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February 2019 Book of the Month | Here’s another inspiring, information-packed picture book in what’s becoming something of a series (see also Great Women Who Made History and Fantastically Great Women Who Changed the World). It tells the stories of pioneering women who achieved amazing things, often in the face of prejudice or downright hostility from society. There are familiar names – Rosalind Franklin is included – plus lots that are lesser known, but just as fascinating: balloonist Sophie Blanchard for example, and Sarah Breedlove, beauty entrepreneur. Their stories are told through lively, engaging text and pictures, it’s a treat to read. Kate Pankhurst is something of a fantastically great woman herself, and there’s lots for all readers to marvel at and enjoy in this book.
The brilliant new book from Megan Rix, telling the story of Florence Nightingale through the eyes of her young ward. Florence loved cats, and had many during her lifetime. This is the perfect introduction to the Lady with the Lamp for young children, told with warmth, humour and adorable animals.
It’s impossible not to be inspired by this picture book and the great women featured in it: their stories are told across bright spreads, which are enticing to look at, and packed with information all presented in a way that will make readers excited about the remarkable achievements described. It’s a varied line up of subjects, including a scientist, a writer, an athlete, an explorer and fashion designer alongside civil rights campaigner and even secret agent! Each page explains what these pioneering women did, and shows that everyone has the potential to change the world – just follow your heart and don’t listen when people say you can’t do something!
Adapted for a younger readership from the author’s celebrated adult book of the same name, this illustrated history of the Silk Roads, bound in a majestic gold and blue package, is the perfect present for fledging historians. The book’s journey leads armchair adventurers along thrilling, far-reaching roads, taking in the history of ancient Persia, Constantinople, Rome, Attila the Hun, the emergence of Islam, Viking slavery, Genghis Khan, Columbus - and more - from a holistic perspective. “You might even think of the Silk Roads as the world’s central nervous system, linking all the organs of the body together”, the author suggests in the introduction, and his engaging exploration of the interplay between politics, science, religion and trade certainly gives this book far greater tang than your standard textbook. Indeed, generously spiced with exquisite illustrations and maps that inform as they enthrall, young history buffs will undoubtedly devour this pitch-perfect treasure, and grown-ups will get much from it too.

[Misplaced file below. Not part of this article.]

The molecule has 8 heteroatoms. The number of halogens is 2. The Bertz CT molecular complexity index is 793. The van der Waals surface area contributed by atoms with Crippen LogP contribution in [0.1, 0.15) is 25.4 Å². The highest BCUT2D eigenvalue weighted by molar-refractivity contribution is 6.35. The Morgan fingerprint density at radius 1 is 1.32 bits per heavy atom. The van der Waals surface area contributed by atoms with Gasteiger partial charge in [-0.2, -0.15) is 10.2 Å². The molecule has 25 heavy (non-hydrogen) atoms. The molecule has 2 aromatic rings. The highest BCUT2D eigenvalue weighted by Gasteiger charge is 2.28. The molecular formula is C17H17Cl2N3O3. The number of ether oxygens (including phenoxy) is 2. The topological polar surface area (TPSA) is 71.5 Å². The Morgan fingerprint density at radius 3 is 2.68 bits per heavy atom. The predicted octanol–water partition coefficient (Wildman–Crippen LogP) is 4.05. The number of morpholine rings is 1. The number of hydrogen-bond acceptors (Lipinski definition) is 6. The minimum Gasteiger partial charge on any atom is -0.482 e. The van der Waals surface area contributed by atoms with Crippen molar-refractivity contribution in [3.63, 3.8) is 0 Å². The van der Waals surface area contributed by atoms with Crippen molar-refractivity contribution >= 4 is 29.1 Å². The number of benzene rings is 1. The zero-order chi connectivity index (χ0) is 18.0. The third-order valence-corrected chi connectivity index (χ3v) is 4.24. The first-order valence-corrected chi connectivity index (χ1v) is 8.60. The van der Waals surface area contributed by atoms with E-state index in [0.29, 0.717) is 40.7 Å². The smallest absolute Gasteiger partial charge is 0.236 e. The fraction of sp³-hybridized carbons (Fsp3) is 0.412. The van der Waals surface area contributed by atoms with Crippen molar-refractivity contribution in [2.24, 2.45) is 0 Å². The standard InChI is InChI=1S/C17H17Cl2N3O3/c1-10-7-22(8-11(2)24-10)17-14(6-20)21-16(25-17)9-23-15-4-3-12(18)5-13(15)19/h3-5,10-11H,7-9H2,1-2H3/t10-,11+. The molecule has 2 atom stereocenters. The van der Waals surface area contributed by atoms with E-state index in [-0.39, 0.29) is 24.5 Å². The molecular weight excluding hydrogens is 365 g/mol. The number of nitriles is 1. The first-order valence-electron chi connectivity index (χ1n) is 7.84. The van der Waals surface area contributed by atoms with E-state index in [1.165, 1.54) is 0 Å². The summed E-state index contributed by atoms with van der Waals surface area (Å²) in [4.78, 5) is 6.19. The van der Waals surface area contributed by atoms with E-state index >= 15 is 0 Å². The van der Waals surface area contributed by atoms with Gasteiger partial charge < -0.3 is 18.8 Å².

This fascinating book tells the true stories of more than 100 inventive, positive young people who dreamed big and somehow changed the world for the better. It’s divided into seven sections: STEM, film and music, the environment, sports, business, art and literature, and politics. Some of those featured will already be well known to readers, for example, Mark Zuckerberg, Taylor Swift, Malala Yousafzai, but most of the others won’t be, yet all the stories are equally inspiring because they prove that with good ideas, determination and dedication, young people really can make a difference. Best of all it includes practical suggestions on how children can be heroes in their everyday lives. Full colour illustrations make it even more appealing and attractive.
August 2018 Book of the Month | Kate Pankhurst inspires thousands of young readers with her books about the fantastically great women who made history. This book reunites us with those women, including astronaut Valentina Tereshkova, dancer Josephine Baker, and code breaker Noor Inayat Khan – and encourages readers to think more about them while they complete some fun and creative write in activities. There are writing and drawing tasks, a set of postcards to send to the great people in your life, and the book concludes by asking how you will make history, inviting readers to make a list of their own hopes and dreams for the future. Bright stickers featuring Pankhurst’s lively drawings of her subjects make it even more appealing.